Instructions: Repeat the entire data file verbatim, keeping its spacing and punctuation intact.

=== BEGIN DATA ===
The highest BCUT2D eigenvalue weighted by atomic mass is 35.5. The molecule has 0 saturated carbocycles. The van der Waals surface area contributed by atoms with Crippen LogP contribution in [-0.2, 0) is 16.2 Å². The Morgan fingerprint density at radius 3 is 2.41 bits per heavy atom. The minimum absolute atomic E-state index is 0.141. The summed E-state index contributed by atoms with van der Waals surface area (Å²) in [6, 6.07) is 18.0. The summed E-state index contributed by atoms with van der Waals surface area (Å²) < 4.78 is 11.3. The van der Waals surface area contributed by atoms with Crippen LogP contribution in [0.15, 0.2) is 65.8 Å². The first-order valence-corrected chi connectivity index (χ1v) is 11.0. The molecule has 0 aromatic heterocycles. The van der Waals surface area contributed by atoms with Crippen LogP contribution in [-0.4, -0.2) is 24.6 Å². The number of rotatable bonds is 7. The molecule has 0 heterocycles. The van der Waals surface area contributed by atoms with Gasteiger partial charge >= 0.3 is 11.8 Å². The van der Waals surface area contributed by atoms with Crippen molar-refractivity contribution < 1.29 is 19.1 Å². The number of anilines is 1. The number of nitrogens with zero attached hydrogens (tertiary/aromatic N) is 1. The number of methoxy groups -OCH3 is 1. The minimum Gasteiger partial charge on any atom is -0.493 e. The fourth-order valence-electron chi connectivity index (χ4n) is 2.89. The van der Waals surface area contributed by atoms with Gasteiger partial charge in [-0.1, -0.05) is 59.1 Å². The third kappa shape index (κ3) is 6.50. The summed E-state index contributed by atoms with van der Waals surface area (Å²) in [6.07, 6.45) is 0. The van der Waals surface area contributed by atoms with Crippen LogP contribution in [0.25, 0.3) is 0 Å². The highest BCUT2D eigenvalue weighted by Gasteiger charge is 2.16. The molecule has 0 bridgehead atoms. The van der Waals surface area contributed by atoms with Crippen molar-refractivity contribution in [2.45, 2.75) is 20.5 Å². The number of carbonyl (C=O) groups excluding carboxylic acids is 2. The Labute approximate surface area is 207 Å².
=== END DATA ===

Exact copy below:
The highest BCUT2D eigenvalue weighted by atomic mass is 35.5. The molecule has 0 saturated carbocycles. The van der Waals surface area contributed by atoms with Crippen LogP contribution in [-0.2, 0) is 16.2 Å². The Morgan fingerprint density at radius 3 is 2.41 bits per heavy atom. The minimum absolute atomic E-state index is 0.141. The summed E-state index contributed by atoms with van der Waals surface area (Å²) in [6, 6.07) is 18.0. The summed E-state index contributed by atoms with van der Waals surface area (Å²) < 4.78 is 11.3. The van der Waals surface area contributed by atoms with Crippen LogP contribution in [0.15, 0.2) is 65.8 Å². The first-order valence-corrected chi connectivity index (χ1v) is 11.0. The molecule has 0 aromatic heterocycles. The van der Waals surface area contributed by atoms with Crippen LogP contribution in [-0.4, -0.2) is 24.6 Å². The number of rotatable bonds is 7. The molecule has 0 heterocycles. The van der Waals surface area contributed by atoms with Gasteiger partial charge >= 0.3 is 11.8 Å². The van der Waals surface area contributed by atoms with Crippen molar-refractivity contribution < 1.29 is 19.1 Å². The number of anilines is 1. The number of nitrogens with zero attached hydrogens (tertiary/aromatic N) is 1. The number of methoxy groups -OCH3 is 1. The minimum Gasteiger partial charge on any atom is -0.493 e. The fourth-order valence-electron chi connectivity index (χ4n) is 2.89. The van der Waals surface area contributed by atoms with Gasteiger partial charge in [-0.1, -0.05) is 59.1 Å². The third kappa shape index (κ3) is 6.50. The summed E-state index contributed by atoms with van der Waals surface area (Å²) in [6.07, 6.45) is 0. The van der Waals surface area contributed by atoms with Crippen LogP contribution in [0.25, 0.3) is 0 Å². The highest BCUT2D eigenvalue weighted by Gasteiger charge is 2.16. The molecule has 0 bridgehead atoms. The van der Waals surface area contributed by atoms with Crippen molar-refractivity contribution in [2.45, 2.75) is 20.5 Å². The number of carbonyl (C=O) groups excluding carboxylic acids is 2. The Labute approximate surface area is 207 Å².